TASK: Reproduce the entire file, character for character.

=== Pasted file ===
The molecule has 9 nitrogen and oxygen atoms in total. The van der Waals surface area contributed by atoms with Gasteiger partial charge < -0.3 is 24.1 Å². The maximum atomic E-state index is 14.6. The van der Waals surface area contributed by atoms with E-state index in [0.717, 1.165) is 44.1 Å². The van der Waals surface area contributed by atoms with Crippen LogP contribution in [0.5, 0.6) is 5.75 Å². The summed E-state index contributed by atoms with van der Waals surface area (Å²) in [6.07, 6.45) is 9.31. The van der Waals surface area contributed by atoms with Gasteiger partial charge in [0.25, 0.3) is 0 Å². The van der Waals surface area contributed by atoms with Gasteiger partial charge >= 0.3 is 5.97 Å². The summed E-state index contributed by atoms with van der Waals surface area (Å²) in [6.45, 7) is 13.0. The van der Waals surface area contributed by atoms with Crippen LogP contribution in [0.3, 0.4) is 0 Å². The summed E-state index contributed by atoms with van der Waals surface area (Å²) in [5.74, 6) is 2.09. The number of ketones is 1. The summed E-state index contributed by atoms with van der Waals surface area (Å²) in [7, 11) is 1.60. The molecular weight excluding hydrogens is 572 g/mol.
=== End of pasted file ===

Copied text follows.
The molecule has 9 nitrogen and oxygen atoms in total. The van der Waals surface area contributed by atoms with Gasteiger partial charge < -0.3 is 24.1 Å². The maximum atomic E-state index is 14.6. The van der Waals surface area contributed by atoms with E-state index in [0.717, 1.165) is 44.1 Å². The van der Waals surface area contributed by atoms with Crippen LogP contribution in [0.5, 0.6) is 5.75 Å². The summed E-state index contributed by atoms with van der Waals surface area (Å²) in [6.07, 6.45) is 9.31. The van der Waals surface area contributed by atoms with Gasteiger partial charge in [0.25, 0.3) is 0 Å². The van der Waals surface area contributed by atoms with Gasteiger partial charge >= 0.3 is 5.97 Å². The summed E-state index contributed by atoms with van der Waals surface area (Å²) in [6.45, 7) is 13.0. The van der Waals surface area contributed by atoms with Crippen LogP contribution in [0.3, 0.4) is 0 Å². The summed E-state index contributed by atoms with van der Waals surface area (Å²) in [5.74, 6) is 2.09. The number of ketones is 1. The summed E-state index contributed by atoms with van der Waals surface area (Å²) in [7, 11) is 1.60. The molecular weight excluding hydrogens is 572 g/mol.